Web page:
We Can Learn A Lot From Each Other

3 Easy Skills to Improve Your Singing Diction


By Keene Benson

I’m going to share with you three essential skills you can easily use to be well understood when you sing. Most importantly, these skills can help you improve the sound of your voice and give you a broader range of artistic choices.


1. What’s a dipthong, and what do I do with it?


Nope, a dipthong is not something you wear. A dipthong is a sound created by two vowels in the same word or syllable.

I’m going to use vowel symbols from the International Phonetic Alphabet (IPA) to demonstrate. Sound out the dipthongs in these words:

  • boy – bɔɪ - “oh” followed by “ee”

  • pipe - paɪp – “ah” followed by  “ee”

  • down - daʊn – “ah” followed by “oo”

  • mountain – maʊntən – “ah” followed by “oo”

  • side - saɪd – “ah” followed by “ee”

For the first syllable of the word “mountain”, you could sing “aaaaaah-oo,” “ah-oooooooo”, or a single vowel somewhere in the middle. How you choose to sing dipthongs is your artistic choice.

To sing a sustained note with the a free vocal tone and be well understood, sing the first vowel longer than the second.

For “mountain”, you would sing “aaaaaah-oo.”  Sustaining the vowel on “ah” let’s your natural singing voice flow out and when you add the “oo” just before the next consonant, the audience understands the word clearly.

I’ve presented one of the many artistic choices you can make dipthongs. Play around with this technique in your favorite songs.    

International Phonetic Alphabet gives you precise pronunciation guides for vowels and consonants. My students find this terrific audio/visual useful.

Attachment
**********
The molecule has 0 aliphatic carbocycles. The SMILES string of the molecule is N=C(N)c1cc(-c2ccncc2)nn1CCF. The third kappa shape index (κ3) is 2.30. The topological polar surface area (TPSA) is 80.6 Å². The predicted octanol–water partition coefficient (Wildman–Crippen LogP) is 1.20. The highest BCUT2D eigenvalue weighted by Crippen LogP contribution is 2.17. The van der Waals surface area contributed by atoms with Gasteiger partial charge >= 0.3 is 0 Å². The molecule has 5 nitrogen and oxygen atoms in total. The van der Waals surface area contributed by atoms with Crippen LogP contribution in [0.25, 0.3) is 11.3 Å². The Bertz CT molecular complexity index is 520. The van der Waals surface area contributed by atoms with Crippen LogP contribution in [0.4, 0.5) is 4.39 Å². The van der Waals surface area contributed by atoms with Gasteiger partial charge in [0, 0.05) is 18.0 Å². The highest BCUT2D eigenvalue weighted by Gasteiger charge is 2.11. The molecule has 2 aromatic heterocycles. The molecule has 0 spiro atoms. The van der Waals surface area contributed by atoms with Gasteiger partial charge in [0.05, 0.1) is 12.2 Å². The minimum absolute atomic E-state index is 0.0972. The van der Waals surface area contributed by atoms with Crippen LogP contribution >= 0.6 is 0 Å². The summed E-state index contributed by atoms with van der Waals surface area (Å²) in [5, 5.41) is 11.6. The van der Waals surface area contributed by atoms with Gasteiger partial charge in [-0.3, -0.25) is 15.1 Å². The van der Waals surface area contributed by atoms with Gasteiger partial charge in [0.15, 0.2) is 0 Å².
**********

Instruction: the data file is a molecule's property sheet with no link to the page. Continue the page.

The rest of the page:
2. Why do those consonants keep getting in the way?


Singing words can be so different from regular speech. You're sustaining the sound on a vowel much longer than in normal speech. Here’s one skill that can have a big impact on your singing.

Pronounce the last consonant of the first word or syllable with the first consonant of the following word.

This allows you to constantly sing on the vowels and prevents the consonants from clipping the tone of your voice. For example, with the words “glen to”; if you let the “n” come too early, it closes off your voice, but if you combine the “n” of “glen” with the “t” of “to”, your voice stays open and free and the natural tone of your voice comes through. “Gleeeh-nto”

Sound out the example below in sustained speech to hear how this works (IPA symbols for dipthongs):


O Danny boy, the pipes, the pipes are callin'

O Daaa-nyy-bɔɔɔ-ɪthee-paaa-ɪpsthe-paaa-ɪpsaa-rcaaa-lliin'


From glen to glen, and down the mountainside



Now you have a new skill to help you sing with a freer tone and be distinctly understood. Again, giving you more artistic choices.


3. What was that last word?


To make sure the last word of a phrase is clear, you can use one of these three techniques:


1. Hum consonants like “m” and “n” and add ever so little of an “uh” sound after the consonant.

Blossom - Bloo-soooommm”u


2. For “d” or “b” add a little “uh” sound after the consonant.

Flowered – Floo-weeee-rd”uh”


3. And for “p” or “t”, spit (blow plenty of air).

Fragrant – Fraaa-graaant (blow plenty of air)


This is just some of the many consonants we use.


I hope I’ve given you some skills you can use to be well understood, improve your tone and expand your range of artistic choices. Try these out in your songs and see how they work for you!



I earned a Bachelor's Degree in Music, Vocal Pedagogy before I moved to New York City to pursue a career as a Professional Singer. I teach my students a classical technique to discover and develop their unique singing voice.

Check out my profile on Savvy for more info and feel free to reach out!